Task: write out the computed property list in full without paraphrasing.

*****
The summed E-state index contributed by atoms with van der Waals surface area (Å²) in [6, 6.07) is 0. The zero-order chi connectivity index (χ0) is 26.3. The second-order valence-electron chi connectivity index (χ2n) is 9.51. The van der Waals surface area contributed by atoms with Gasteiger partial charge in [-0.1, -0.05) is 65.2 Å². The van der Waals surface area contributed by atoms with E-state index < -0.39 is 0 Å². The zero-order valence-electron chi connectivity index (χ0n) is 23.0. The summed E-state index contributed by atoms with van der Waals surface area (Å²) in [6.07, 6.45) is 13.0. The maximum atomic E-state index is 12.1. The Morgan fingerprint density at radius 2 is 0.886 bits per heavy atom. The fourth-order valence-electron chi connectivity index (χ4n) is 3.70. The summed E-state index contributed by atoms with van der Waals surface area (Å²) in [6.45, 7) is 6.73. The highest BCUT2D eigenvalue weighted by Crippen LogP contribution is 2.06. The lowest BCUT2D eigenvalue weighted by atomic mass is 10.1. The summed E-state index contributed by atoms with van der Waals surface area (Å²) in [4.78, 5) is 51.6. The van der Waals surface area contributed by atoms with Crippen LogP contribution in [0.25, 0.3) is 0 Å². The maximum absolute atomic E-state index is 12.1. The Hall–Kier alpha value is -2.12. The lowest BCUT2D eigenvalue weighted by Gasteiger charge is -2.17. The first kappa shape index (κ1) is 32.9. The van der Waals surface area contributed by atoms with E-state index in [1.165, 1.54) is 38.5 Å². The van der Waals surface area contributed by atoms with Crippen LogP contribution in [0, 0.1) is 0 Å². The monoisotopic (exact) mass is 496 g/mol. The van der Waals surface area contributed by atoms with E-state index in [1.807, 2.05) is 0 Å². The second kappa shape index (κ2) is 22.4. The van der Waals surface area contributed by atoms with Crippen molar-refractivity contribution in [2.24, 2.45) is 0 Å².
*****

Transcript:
The summed E-state index contributed by atoms with van der Waals surface area (Å²) in [6, 6.07) is 0. The zero-order chi connectivity index (χ0) is 26.3. The second-order valence-electron chi connectivity index (χ2n) is 9.51. The van der Waals surface area contributed by atoms with Gasteiger partial charge in [-0.1, -0.05) is 65.2 Å². The van der Waals surface area contributed by atoms with E-state index < -0.39 is 0 Å². The zero-order valence-electron chi connectivity index (χ0n) is 23.0. The summed E-state index contributed by atoms with van der Waals surface area (Å²) in [6.07, 6.45) is 13.0. The maximum atomic E-state index is 12.1. The Morgan fingerprint density at radius 2 is 0.886 bits per heavy atom. The fourth-order valence-electron chi connectivity index (χ4n) is 3.70. The summed E-state index contributed by atoms with van der Waals surface area (Å²) in [6.45, 7) is 6.73. The highest BCUT2D eigenvalue weighted by Crippen LogP contribution is 2.06. The lowest BCUT2D eigenvalue weighted by atomic mass is 10.1. The summed E-state index contributed by atoms with van der Waals surface area (Å²) in [4.78, 5) is 51.6. The van der Waals surface area contributed by atoms with Crippen LogP contribution in [0.25, 0.3) is 0 Å². The maximum absolute atomic E-state index is 12.1. The Hall–Kier alpha value is -2.12. The lowest BCUT2D eigenvalue weighted by Gasteiger charge is -2.17. The first kappa shape index (κ1) is 32.9. The van der Waals surface area contributed by atoms with E-state index in [1.165, 1.54) is 38.5 Å². The van der Waals surface area contributed by atoms with Crippen LogP contribution in [0, 0.1) is 0 Å². The monoisotopic (exact) mass is 496 g/mol. The van der Waals surface area contributed by atoms with E-state index in [1.807, 2.05) is 0 Å². The second kappa shape index (κ2) is 22.4. The van der Waals surface area contributed by atoms with Crippen molar-refractivity contribution in [2.24, 2.45) is 0 Å².